Archive for December, 2008

A Definitive List of Beer Styles

Friday, December 19th, 2008

Before you even begin your homebrewing experience there is one important aspect you have to look at: What style of beer do you want to make? There are literally hundreds of different styles out there and all differ in significant ways. These differences include:

  • Taste
  • Color
  • Aroma
  • Strength
  • Texture

For your first homebrewed beer I think that you should look at the styles of beer that you like best. Whether it is a lager, or a stout, this is a good starting point, and you shouldn’t be dissapointed with the end result.

Lots of people have commented that they don’t like their first homebrew beer. On one occasion the person had made a stout. I questioned them on whether they liked Guiness, to which they replied: ‘Not Really.’ If you don’t like a style of beer, then don’t make it.

Here is a definitive list of beer styles. If I have missed any, just comment below.

  • Ale
  • Lager
  • Stout
  • Pilsner
  • Wheat Beer
  • Pale Ale
  • Dark Ale
  • Bitter
  • Cider (Apple Beer)
  • Mead (Honey Beer)
  • Red Ale
  • Blonde
  • German Beers (there are literally hundreds of german varieties to list, and I wouldn’t know where to begin)
  • Porter
  • Barley Wine
  • Draught
  • Steam Beers
  • Smoked Beers

Most countries have their own variations on a standard style which I havn’t listed. For example, an English Ale and an American Ale are still both within the Ale category.

Top 6 Beer Blogs

Thursday, December 18th, 2008

If you search throughout the internet there are hundreds of sources of homebrewing information, but if you sift through all the rubbish you can discover some truly great beer blogs. I have narrowed these down to the top six, in no particular order:

BS Brewing’s The Champagne of Blogs

Blog Sober’s indepth look at various beer related subjects makes a great read, and I recommend them to any beer lover.

A Blog About Beer

Luke looks at all kinds of beer information, and homebrewing secrets.

Stonch’s Beer Blog

A London beer blog run by a publican.

Fermentedly Challenged

This Colorado based beer blog has heaps of great beer reviews in case you are looking for some different flavors to try.

Beer Utopia

Full of homebrew beer tutorials and equipment reviews, Beer Utopia easily makes the list.

Fermentarium

Fermentarium has a lot of advanced homebrewing beer tutorials and other information.

I think that all beer lovers should glanch through all of these top blogs, and subscribe to your favorites.

Homebrew Beer Fermentor Types

Thursday, December 18th, 2008

There are a variety of different types of fermentors that you can use for brewing your own beer, and they all have pros and cons which must be weighed up based on your own scenario.

All a fermentor really is is a container for holding your beer while it is fermenting, however it does have certain characteristics:

  • It needs to be air tight, so that oxygen does not get into the bucket during fermentation.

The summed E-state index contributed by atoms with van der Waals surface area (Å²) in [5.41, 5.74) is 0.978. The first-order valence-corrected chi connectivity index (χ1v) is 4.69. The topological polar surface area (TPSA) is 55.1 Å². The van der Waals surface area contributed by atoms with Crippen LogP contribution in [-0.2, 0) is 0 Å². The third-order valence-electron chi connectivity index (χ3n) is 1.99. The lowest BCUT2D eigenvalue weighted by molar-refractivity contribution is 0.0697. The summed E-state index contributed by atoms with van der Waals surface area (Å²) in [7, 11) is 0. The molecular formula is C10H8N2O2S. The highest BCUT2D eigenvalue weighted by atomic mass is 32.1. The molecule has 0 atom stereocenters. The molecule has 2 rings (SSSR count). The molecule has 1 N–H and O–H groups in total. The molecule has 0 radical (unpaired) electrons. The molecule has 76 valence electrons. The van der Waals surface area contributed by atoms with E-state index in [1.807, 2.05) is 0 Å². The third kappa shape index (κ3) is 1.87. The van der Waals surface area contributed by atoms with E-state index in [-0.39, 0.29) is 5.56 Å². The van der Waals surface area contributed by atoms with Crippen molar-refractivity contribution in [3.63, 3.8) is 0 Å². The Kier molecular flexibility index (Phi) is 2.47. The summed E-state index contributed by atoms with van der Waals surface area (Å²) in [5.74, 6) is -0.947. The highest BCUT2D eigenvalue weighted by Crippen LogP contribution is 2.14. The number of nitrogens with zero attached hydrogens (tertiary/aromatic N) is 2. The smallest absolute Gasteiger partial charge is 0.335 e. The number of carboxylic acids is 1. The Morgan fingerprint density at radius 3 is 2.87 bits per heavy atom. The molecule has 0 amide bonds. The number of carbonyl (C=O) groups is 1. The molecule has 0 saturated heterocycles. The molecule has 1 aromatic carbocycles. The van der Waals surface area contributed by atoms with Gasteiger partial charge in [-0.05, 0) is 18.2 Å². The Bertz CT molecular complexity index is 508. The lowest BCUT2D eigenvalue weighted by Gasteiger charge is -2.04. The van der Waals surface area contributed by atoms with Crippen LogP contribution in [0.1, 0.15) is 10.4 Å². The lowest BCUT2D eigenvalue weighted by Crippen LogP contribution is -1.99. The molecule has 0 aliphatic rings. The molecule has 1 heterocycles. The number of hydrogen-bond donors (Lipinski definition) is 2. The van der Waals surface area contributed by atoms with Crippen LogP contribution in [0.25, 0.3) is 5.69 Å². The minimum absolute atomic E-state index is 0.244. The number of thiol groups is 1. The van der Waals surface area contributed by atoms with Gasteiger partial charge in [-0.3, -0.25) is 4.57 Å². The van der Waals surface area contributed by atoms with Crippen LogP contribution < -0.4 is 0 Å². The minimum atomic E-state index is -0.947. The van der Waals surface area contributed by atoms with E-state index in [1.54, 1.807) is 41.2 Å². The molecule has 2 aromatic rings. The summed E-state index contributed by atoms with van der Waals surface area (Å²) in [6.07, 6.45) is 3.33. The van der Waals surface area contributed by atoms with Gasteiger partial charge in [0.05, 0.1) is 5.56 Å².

• It needs to be easy to clean so that bacteria does not stick to the walls or lid

The three most common types of fermentors are the carboy, the pail and lid, and the less common demijohn.

Carboy

The carboy is my personal favorite and is the type of fermentor that I currently use. It is pretty much a large plastic container, which a hole in the lid for an airlock and a tap in the bottom.

Pail and Lid

The second most common type of fermentor is the pail and lid, which truly is a bucket with a lid. It also has a tap at the bottom.

Demijohn

Usually much smaller than the other two fermentors, the demijohn is made of glass, and is more useful for smaller batches of beer.

From my position I cannot choose which fermentor is best for your situation, however the most common is the carboy, and it is a good starting point for any homebrew beginner.

The Best Homebrew Beer Starter Kits

Thursday, December 18th, 2008

One of the most common questions I am asked by people interested in starting to brew their own beer at home is ‘What is the best starter kit?’

My answer is always the same: ‘Well, it depends…’

There are dozens of different starter kits available, each with their own features and at different prices. I suggest if you are interested in buying a homebrewing kit, then have a look at these. According to Amazon.com, these are the most popular homebrew beer kits, and they are all pretty good.

Coopers Brewing Micro Brewery Kit:

Coming with 50 PET bottles and caps, as well as books, an instructional DVD, your first brew’s ingredients, a hydrometer, and your fermentor. A great place for any beginner to start.

Mr. Beer Premium Edition Home Microbrewery System:

This is a much smaller kit, and probably wouldn’t be best for continual use, however it is pretty cool to look at. The most impressive feature is the fermentor/keg, however it doesn’t come with any important extras, such as cleaning products, spoons or funnels.

The Great American Micro-Brewery Co. The Beer Machine:

Again, this is different to most usual homebrewing kits, as it creates its own kegging system inbuilt into the fermentor. This would be a good way for a beginner to get involved, but is a bit limited for extended or advanced use.

Carboy Homebrew Kit for Home Made Beer:

One of the more extensive homebrew starter kits, this contains everything you can possibly need including 6 gallon glass carboy, 7.8 bottling bucket with spigot, Fermentation lock and bung, Siphon tubing, Siphon assembly, Bottle filler, Bottle brush, Adhesive Thermometer, Bottle capper, 144 bottle caps, Triple Scale Hydrometer, and sanitizer, and Brew Handbook. Perfect!

My biggest recommendation is the final kit, because it contains everything you possibly need. It is a little more expensive than the others, but it really does have everything that you will need.

Homebrew Beer Equipment

Wednesday, December 17th, 2008

Here is a short list of all the equipment you will need to begin brewing your own beer:

  • Brewing Pot
  • Fermentor
  • Air Lock
  • Large Spoon
  • Hydrometer
  • Thermometer